So, I end up renting or riding the train from Munich to Verona and enjoying the dining and drinking once you hit the Passo del Brennero (Brenner Pass, i.e.) and the Italian chef comes on board.

    Anyway, anyone know the numbers of us 'mericans who actually avail themselves of the various European Delivery programs?

    BTW, these programs -- especially Volvo's -- seem like a fairly good deal.

    DILYL

  • graphicguygraphicguy SW OhioPosts: 7,232

    Hearing some scuttlebut about the new 4 cyl in the upcoming Acura TLX. ~280HP with 270 torque at 1,500 rpm. That will be combined with a DCT trans (8-speed). It also includes Acura's 4 wheel steering (P-AWS) That sounds to be a good performer.

    If you follow the trend, the SH AWD version will have a 9 speed trans and a 3.5L V6. Guessing that it will put out something in the 310-325 HP range.

    These are shaping up to be some pretty hot cars if all this comes to pass....especially if Acura doesn't goose the price, which we're assuming they won't given they're trying to attract both the TSX (now discontinued) crowd and the current TL crowd.

  • flightnurseflightnurse 35K feetPosts: 1,633
    edited January 24

    @markcincinnati said: European delivery uptake: That's another data point I'd like to have available. I've "researched" Audi's, BMW's, MB's and Volvo's ED programs (BTW, Volvo has a great DVD about their program -- but, well, as has been said, "Who's Volvo?")

    Anyway, anyone know the numbers of us 'mericans who actually avail themselves of the various European Delivery programs?

    BTW, these programs -- especially Volvo's -- seem like a fairly good deal.

    DILYL

    For BMW the only veichal's that are not part of the ED program are the SUV, i.e X3,5 and 6 since they are made here in the US, however, you can do a factory delivery in Spartenburg, and go through the factory and then spend a day at the performance center. Also with the Ed program for the other cars, you have an option of having the car delivered in Spartenburg, and go through the performance center with your car. So you can take two vacation, one in Europe and One driving your car back home (or have it shipped at your dime home.) On Bimmerfest there is a whole thread about the ED program lots of info and I know that our next BMW will be done this way, I did on my 330i and loved it, but this forum opened my eyes on things I was not aware of before.

    In regards to the amount of Americans who do it, I'm sure it's a fairly small amount that do it. But you can save a fair amount if you do it. BMW use to offer free airfare to Munich, but the tickets were very restrictive.

  • flightnurseflightnurse 35K feetPosts: 1,633

    @graphicguy said:

    These are shaping up to be some pretty hot cars if all this comes to pass....especially if Acura doesn't goose the price, which we're assuming they won't given they're trying to attract both the TSX (now discontinued) crowd and the current TL crowd.

    When is the TSX being discontinued ?

  • stickguystickguy Posts: 14,452

    Volvo has a good program. Includes at least 1, sometimes 2, tickets to Sweden and a few nights hotel. And the price tends to be attractive too. I looked into it a while back when I was considering a Volvo, and at that point (early 2000s) I think you could even get configurations (options or how they were bundled) that you could not get on anything they were sending over. So it was possible to spec out an oddball for yourself!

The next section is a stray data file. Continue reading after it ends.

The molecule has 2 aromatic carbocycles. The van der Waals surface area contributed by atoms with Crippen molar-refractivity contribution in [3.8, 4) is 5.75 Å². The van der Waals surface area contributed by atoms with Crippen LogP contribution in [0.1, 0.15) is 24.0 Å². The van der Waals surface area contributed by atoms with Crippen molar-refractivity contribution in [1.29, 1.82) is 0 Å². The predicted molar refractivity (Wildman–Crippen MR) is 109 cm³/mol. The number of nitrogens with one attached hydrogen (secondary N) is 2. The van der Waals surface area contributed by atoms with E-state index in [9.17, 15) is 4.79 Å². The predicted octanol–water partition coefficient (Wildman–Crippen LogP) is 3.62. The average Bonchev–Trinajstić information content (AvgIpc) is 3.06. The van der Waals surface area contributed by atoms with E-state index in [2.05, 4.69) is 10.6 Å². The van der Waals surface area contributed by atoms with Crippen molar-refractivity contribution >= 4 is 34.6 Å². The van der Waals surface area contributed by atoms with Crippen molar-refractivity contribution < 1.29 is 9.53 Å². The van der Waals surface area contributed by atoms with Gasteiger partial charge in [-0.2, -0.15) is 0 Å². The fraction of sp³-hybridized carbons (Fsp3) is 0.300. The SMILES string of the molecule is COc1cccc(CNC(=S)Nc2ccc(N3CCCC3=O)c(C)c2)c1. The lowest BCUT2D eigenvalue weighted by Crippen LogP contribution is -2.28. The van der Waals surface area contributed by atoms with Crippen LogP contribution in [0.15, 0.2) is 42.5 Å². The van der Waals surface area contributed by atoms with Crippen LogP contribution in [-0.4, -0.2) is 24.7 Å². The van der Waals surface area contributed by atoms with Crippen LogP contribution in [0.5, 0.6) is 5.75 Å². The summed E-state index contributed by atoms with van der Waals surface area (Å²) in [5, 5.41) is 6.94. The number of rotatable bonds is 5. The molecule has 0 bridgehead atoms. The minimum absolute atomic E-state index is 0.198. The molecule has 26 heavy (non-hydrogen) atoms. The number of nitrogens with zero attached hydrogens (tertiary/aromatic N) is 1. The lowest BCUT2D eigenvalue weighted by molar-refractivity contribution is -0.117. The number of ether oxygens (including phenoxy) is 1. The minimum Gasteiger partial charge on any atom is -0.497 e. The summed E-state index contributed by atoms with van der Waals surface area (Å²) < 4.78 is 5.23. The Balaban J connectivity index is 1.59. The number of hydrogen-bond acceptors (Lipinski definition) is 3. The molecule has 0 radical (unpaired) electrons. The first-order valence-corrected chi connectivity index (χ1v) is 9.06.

2013 Acura RDX (wife's), 2007 Volvo S40 (daughter stole that one), and 2000 Acura TL (formerly son's, now mine again)

  • stickguystickguy Posts: 14,452

    @graphicguy said: Hearing some scuttlebut about the new 4 cyl in the upcoming Acura TLX. ~280HP with 270 torque at 1,500 rpm. That will be combined with a DCT trans (8-speed). It also includes Acura's 4 wheel steering (P-AWS) That sounds to be a good performer.

    If you follow the trend, the SH AWD version will have a 9 speed trans and a 3.5L V6. Guessing that it will put out something in the 310-325 HP range.

    These are shaping up to be some pretty hot cars if all this comes to pass....especially if Acura doesn't goose the price, which we're assuming they won't given they're trying to attract both the TSX (now discontinued) crowd and the current TL crowd.

    GG, this does sound interesting. About time Acura got serious. Honda certainly has the technological ability to produce exciting stuff. They used to! If they spiffy up the styling too, and can keep the price below the Germans, they might just get back in the game.

    Maybe they will also slide the 2.4l down to the ILX (the normal AT cars) at least as an option. That could help revitalize that model.

    2013 Acura RDX (wife's), 2007 Volvo S40 (daughter stole that one), and 2000 Acura TL (formerly son's, now mine again)

  • robr2robr2 BostonPosts: 7,810

    @flightnurse said: When is the TSX being discontinued ?

    All that Honda has said is that 2014 is the last model year.

    There is talk that the Euro Accord will be redesigned for 2015 but nothing concrete. Maybe the TLX will be the Euro/JDM/Aussie Accord. IMHO, it makes sense since it will be made in North America and exporting it from here would make more financial sense than from Japan.

  • flightnurseflightnurse 35K feetPosts: 1,633

    @robr2 I hope that Honda will revamp the TSX a little more room in the back and a bit more HP could be a winning combo..

  • graphicguygraphicguy SW OhioPosts: 7,232
    edited January 24

    @flightnurse said: robr2 I hope that Honda will revamp the TSX a little more room in the back and a bit more HP could be a winning combo..

    FN....TSX is gone, at least from North America. 2014 is the end of the road for it.

    ILX is the new entry level Acura.

    Stickguy....Some more talk that the ILX-S (if it happens) gets the TLX 4 cyl. That would be a hot little car, if true.

Sign In or Register to comment.